Shuffling blindfolded towards the edge

Tuesday, September 14, 2010 by Ed Mead

I reckon the Estate Agency world might just be staring over the edge of a precipice. It’s got nothing to do with competition from the internet or private sellers, or anywhere else for that matter, but has everything to do with the long term trend downwards in sales volumes.

Without wishing to be selfish it would easy to argue that my firm would suffer less than most as is evidenced whenever volumes fall and our market share goes up, but looking at the larger picture, and using anecdotal evidence from what’s going on around me at the moment there’s no doubt at all that many agents are fighting for their lives.

The recent one year mini recovery bears little resemblance to anything real and those agents who slashed and burned staff in 08/09 might have given the impression that they’ve made good profits but should be careful before feeling too clever. But whilst many agents didn’t close offices and dropped staff, they’re now looking with dread at the unprepossessing possibility that the sales market isn’t going to recover volumes anytime soon. For many that’ll mean curtains and the sad thing is it IS avoidable.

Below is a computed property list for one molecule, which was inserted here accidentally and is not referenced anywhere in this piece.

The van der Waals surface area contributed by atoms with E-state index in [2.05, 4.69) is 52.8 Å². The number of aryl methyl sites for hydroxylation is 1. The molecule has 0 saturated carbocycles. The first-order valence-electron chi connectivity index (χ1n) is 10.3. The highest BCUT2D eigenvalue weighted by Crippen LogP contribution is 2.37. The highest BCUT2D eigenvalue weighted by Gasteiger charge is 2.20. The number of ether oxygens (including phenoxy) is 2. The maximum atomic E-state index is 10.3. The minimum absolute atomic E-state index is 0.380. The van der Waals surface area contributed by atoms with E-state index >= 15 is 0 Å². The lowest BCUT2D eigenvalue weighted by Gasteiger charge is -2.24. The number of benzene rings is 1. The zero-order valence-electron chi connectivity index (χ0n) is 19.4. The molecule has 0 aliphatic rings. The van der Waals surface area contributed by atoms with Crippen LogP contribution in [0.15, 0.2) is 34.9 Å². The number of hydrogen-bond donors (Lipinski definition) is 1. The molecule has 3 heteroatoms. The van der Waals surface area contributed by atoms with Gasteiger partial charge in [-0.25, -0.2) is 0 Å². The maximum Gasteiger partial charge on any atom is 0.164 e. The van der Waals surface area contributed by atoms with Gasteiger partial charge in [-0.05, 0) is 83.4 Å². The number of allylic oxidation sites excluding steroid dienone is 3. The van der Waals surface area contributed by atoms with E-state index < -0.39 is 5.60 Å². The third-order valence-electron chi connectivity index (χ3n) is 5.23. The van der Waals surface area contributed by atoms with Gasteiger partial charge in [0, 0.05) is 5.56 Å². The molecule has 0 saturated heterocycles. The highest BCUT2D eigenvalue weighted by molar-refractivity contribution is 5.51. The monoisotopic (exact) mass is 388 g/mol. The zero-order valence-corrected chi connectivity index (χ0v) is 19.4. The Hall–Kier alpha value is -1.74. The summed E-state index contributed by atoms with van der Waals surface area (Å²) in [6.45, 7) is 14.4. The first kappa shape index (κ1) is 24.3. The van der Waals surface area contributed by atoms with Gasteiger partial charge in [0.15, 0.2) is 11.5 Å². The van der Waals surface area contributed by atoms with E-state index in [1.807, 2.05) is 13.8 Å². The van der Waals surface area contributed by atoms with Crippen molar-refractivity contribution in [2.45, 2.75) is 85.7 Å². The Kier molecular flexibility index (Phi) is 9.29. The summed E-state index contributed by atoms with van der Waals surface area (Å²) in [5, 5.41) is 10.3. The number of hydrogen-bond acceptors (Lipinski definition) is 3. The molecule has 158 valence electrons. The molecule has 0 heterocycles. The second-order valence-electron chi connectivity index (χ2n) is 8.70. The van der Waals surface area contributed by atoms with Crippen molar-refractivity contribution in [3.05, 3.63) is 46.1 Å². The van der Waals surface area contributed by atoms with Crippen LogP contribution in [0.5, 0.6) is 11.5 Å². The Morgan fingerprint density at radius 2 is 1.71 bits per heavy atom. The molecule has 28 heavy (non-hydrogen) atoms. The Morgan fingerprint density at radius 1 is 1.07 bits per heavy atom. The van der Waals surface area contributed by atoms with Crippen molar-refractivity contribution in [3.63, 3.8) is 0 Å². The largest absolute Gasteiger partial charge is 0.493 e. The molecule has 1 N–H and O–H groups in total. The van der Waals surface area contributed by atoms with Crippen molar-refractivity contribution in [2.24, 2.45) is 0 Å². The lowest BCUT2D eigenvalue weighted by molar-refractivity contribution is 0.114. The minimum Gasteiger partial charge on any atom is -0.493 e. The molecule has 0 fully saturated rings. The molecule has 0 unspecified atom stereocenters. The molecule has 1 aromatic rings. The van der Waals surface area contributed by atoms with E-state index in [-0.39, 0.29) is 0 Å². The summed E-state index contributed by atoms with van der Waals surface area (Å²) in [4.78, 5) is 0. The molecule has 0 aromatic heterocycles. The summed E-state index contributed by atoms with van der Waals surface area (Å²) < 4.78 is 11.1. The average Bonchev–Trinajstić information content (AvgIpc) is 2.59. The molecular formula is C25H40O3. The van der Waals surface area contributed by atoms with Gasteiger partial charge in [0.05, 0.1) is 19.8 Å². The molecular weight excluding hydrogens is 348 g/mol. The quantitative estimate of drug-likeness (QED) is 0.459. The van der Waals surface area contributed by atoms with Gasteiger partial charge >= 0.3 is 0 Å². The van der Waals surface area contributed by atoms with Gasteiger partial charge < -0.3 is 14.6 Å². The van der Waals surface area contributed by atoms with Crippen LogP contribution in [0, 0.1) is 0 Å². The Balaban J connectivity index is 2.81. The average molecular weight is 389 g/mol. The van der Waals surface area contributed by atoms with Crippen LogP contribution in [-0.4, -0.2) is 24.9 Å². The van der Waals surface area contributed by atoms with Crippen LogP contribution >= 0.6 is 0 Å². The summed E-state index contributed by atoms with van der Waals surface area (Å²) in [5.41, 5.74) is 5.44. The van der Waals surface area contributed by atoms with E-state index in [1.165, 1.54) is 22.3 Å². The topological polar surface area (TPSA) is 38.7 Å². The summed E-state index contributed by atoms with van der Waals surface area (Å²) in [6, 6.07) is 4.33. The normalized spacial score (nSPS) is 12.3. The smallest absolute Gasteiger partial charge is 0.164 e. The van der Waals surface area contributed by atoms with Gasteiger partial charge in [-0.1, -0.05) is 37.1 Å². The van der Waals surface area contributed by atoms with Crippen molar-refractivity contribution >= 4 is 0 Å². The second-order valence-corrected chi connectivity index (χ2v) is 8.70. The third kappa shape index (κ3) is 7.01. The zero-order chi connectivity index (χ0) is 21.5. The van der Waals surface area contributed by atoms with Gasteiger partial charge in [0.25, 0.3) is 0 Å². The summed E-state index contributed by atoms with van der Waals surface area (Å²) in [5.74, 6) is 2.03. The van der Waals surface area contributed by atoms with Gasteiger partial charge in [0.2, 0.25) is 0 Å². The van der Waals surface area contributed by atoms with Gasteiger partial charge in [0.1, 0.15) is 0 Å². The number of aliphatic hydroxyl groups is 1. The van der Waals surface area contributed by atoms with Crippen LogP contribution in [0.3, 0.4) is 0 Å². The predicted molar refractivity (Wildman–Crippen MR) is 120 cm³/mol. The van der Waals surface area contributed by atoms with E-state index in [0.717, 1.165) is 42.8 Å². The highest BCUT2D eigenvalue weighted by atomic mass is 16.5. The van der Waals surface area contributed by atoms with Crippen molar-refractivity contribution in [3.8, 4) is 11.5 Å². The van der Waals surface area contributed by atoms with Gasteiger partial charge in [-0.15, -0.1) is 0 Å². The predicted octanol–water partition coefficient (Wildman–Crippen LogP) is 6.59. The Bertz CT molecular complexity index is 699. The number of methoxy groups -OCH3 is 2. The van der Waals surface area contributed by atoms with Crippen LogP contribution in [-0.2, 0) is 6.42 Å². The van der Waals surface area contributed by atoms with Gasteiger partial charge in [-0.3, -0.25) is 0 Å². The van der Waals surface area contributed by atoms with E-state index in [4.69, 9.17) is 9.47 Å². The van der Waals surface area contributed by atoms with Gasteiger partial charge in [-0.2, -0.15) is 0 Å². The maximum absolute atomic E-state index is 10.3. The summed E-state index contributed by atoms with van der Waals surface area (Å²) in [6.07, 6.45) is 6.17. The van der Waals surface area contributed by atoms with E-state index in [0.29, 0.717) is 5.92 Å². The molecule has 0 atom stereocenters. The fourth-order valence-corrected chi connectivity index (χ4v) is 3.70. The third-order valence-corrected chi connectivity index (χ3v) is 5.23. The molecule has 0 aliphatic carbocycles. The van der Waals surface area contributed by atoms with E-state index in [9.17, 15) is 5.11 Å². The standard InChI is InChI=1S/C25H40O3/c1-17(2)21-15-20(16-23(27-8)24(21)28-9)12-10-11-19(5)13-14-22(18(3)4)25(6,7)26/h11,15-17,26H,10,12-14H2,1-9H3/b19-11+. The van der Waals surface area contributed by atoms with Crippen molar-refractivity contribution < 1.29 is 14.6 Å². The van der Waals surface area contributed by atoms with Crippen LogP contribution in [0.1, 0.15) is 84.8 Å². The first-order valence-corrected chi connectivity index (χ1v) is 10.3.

Quite why the industry is obsessed with property prices is beyond me when the important one is volumes. Stamp Duty and, in London anyway, more foreign buyers mean people simply aren’t moving as often as they used to. This issue could be addressed in one fell swoop by reducing Stamp Duty to 1%. It’s plenty and ever since the increases started in the late 90s volumes have been sliding. In 2000 there were c 15000 transactions  in Greater London every month. Imagine the business generated for solicitors, surveyors, interior designers, builders, decorators, carpet and curtain makers, white goods makers etc etc etc. A lot of VAT receipts gone begging there chasing the Stamp Duty on the existing c. 6000 or so. That’s 60% down on what it was.

In London there’s a little to be optimistic about with forecasts for the FTSE good up till Christmas and those pesky bankers looking like they might have something to spend. Allied to that is the distinct possibility that Sterling will fall post the Autumn spending review and bring back the Euro buyers who have picked up some of the slack.

But as I sit here now there’s little to feel very positive about, and if the market was going to move I’m pretty sure we’d have seen signs of it by now. So…if you’re a buyer, try it on a bit, and if you’re a seller probably best listen to what the buyers are telling you.

If you’re the Coalition Government, please have the balls to do something vaguely counter intuitive and lower Stamp Duty for the long term benefit of all, including the Country.